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Letter to Dr James Irvine at Land Care and copied to April 12 2006

The rapid PCR tests that USDA invented for FMD, classical swine fever, avian influenza, Newcastle disease and others in 2000-2001 are single tests - they were designed to test one animal sample for one pathogen at a time. Almost unbelievably, five years later, these single tests are not yet formally recognized as the benchmarks for disease diagnosis by veterinary regulatory authorities in North America, Europe and the International Office of Epizootics. And the significance of the fact that the foot and mouth and classical swine fever tests will find infected animals 2 to 3 days before they show clinical signs of disease seems to have escaped most animal disease control agencies.

I recently proposed in this forum that Scotland should invest in 9 or 10 RAPID PCR machines for avian influenza and other foreign animal and poultry disease detection at regional labs. This machine can test over 30 samples at a time for the same disease or for several diseases using the single PCR tests. It was not my intention to suggest that this should be the only national investment to drive detection and diagnosis closer to the point of need on the farm: the March of Technology is inexorable and we are about to see waves of new devices and test technologies come onto the commercial market (although not the market for critical diagnosis of the world's most dangerous livestock diseases, which is satisfied with the technology of our grandfathers).

Specifically, I must draw attention to the imminent availability (2006) of a test cassette format (the machine has been on the market for some time) that will allow a sample from a single animal to be tested by real time PCR for up to 12 disease pathogens simultaneously in about 20 minutes (this is known as multiplex testing). This machine is about the size of a small loaf of bread and operates when slung over the shoulder or in a moving vehicle. It is ideally suited for investigative use on farm or at the site of the dead swan. The PCR tests, cassette format and device are state of the art for the U.S. military on land, sea or air, or underwater. Later this year, a further investment of about 300,000 pounds would provide this mobile detection capability via staff of the 9 veterinary investigation labs for on-farm diagnosis throughout Scotland. One might choose a standard test cassette that detects the 12 most important foreign livestock and poultry diseases threatening the UK or species-specific cassettes that detect the 12 most important infections, foreign and domestic, of swine, poultry, etc.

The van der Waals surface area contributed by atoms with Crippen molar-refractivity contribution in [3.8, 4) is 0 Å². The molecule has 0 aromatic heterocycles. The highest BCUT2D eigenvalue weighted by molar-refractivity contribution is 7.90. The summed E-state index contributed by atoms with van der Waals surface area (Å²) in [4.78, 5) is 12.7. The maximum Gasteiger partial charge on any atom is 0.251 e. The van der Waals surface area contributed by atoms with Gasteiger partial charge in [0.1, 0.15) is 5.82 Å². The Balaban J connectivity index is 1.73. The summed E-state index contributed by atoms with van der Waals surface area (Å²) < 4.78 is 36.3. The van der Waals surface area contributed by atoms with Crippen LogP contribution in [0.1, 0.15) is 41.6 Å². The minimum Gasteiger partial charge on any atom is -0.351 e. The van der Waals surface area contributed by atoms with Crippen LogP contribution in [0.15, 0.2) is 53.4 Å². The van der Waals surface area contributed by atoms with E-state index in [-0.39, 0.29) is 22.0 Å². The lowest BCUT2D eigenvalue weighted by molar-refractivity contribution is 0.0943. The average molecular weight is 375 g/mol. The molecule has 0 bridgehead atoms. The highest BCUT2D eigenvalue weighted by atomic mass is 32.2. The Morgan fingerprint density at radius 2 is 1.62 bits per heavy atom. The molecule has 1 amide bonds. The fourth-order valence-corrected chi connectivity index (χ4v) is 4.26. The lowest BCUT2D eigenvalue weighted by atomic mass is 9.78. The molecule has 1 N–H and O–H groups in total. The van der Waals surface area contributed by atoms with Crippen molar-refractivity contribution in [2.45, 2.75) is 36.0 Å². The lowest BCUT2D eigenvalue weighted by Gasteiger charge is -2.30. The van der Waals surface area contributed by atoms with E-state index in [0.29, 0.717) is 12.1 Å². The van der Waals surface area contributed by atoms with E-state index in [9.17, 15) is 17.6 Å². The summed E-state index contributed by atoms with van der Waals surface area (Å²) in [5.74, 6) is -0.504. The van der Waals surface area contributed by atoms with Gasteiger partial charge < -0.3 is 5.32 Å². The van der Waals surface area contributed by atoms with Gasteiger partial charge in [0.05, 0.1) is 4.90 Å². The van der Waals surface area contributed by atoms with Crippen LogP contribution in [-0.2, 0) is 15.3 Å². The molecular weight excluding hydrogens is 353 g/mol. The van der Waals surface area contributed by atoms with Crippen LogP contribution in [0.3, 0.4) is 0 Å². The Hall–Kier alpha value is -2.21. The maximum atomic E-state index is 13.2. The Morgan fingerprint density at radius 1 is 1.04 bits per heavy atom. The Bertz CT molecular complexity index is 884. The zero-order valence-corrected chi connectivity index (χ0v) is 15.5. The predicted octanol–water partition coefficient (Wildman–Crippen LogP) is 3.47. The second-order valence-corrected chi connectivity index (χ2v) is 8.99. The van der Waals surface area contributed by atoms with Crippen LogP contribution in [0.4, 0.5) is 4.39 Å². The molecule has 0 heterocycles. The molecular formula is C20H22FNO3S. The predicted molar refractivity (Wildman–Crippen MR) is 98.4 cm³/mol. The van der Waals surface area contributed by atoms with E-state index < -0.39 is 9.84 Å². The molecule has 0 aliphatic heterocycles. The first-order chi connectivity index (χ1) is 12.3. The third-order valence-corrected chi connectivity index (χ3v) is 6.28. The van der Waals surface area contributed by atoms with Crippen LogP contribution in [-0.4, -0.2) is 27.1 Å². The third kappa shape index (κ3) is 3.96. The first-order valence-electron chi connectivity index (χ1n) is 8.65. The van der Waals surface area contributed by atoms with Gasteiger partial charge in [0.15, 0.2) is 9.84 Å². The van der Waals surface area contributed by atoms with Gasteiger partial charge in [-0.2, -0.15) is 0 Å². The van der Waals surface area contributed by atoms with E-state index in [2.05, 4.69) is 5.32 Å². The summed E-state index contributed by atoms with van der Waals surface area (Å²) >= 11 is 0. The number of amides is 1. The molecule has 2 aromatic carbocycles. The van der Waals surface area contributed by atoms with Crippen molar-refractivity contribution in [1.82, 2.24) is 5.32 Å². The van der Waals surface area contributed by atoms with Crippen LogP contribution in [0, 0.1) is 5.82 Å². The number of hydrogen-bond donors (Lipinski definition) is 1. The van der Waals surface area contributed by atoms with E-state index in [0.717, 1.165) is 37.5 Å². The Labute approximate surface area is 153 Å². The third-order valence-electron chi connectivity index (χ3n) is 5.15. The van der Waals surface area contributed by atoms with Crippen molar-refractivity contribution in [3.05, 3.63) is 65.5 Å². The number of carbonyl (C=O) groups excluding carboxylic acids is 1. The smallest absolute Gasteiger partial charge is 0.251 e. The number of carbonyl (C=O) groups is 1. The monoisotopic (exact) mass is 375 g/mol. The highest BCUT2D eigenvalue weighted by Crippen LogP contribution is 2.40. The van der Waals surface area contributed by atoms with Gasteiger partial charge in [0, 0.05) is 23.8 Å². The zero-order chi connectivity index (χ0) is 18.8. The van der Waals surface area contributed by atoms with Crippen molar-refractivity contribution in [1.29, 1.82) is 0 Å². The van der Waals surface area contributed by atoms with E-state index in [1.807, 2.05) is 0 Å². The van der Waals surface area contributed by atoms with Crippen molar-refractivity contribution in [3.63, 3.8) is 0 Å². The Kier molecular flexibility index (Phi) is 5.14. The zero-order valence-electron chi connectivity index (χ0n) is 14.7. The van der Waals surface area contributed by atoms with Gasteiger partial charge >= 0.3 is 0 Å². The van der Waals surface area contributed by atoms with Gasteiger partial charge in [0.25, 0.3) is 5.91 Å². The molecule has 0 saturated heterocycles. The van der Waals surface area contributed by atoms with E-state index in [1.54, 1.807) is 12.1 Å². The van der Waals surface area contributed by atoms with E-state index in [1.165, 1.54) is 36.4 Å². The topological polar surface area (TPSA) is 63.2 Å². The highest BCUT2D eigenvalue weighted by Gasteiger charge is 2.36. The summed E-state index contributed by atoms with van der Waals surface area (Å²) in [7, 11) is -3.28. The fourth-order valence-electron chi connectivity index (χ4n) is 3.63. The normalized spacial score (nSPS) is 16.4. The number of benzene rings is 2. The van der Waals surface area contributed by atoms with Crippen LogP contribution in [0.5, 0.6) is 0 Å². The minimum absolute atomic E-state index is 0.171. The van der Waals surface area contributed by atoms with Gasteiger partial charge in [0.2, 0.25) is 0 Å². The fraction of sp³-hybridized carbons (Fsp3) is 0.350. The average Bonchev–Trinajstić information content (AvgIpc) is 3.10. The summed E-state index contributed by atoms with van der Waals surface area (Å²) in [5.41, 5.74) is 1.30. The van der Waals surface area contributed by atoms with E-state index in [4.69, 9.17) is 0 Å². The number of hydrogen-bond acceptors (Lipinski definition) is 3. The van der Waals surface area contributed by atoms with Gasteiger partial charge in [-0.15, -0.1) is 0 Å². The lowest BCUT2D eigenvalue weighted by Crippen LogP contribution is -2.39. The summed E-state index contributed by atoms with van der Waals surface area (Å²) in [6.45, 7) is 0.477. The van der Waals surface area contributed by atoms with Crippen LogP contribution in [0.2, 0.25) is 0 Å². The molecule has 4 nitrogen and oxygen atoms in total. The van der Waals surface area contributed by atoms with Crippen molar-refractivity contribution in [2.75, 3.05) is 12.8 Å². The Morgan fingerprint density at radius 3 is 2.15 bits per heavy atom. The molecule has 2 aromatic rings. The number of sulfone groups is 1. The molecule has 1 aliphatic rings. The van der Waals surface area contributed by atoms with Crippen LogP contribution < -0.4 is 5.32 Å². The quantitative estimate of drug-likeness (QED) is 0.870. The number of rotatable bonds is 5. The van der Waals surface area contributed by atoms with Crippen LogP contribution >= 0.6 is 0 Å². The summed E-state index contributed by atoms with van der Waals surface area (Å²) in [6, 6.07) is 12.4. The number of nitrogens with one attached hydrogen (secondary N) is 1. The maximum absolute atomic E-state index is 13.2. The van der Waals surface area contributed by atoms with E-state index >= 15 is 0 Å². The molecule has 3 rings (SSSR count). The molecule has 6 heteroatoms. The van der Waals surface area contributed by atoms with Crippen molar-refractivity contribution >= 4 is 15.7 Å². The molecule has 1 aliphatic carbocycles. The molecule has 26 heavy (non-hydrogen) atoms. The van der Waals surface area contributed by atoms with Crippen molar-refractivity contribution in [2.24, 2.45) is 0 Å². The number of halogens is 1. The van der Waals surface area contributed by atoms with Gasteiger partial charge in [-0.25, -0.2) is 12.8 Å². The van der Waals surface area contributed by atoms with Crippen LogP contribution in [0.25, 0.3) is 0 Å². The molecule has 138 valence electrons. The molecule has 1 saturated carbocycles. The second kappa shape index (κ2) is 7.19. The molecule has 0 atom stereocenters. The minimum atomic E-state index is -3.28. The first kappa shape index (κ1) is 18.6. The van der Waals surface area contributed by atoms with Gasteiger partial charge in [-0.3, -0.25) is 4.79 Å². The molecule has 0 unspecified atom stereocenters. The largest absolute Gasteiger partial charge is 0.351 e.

What's alarming about failure to deploy rapid PCR tests even to regional diagnostic labs since 2001 is that technology has moved on significantly while nothing was being done. The means to detect on the farm has got even better since 2001 - it did not disappear just because responsible officials had their heads in the sand hoping it would go away. We cannot afford to find ourselves in 2012 still waiting for officialdom to formally approve the technology I just described above. Just remember when you hear scientific experts telling you that it is not possible to detect avian influenza with real time PCR in the regional Scottish diagnostic labs today that the next generation of on farm test capability is now coming to market (you will be able to buy it to detect the most dangerous viral and bacterial biological weapons threats to people in Autumn 2006, including avian influenza H5N1) and the generation beyond that is emerging from research laboratories.

Finally, let me apologize to the staff of the 8 SAC regional veterinary diagnostic centers. I have been gone from Scotland almost 30 years and didn't know where the regional vet labs were located but my proposed locations were not far from the mark. Of course, as a Glasgow graduate I naturally assumed that the mother city would be the epicenter.

Best Wishes,

Roger Breeze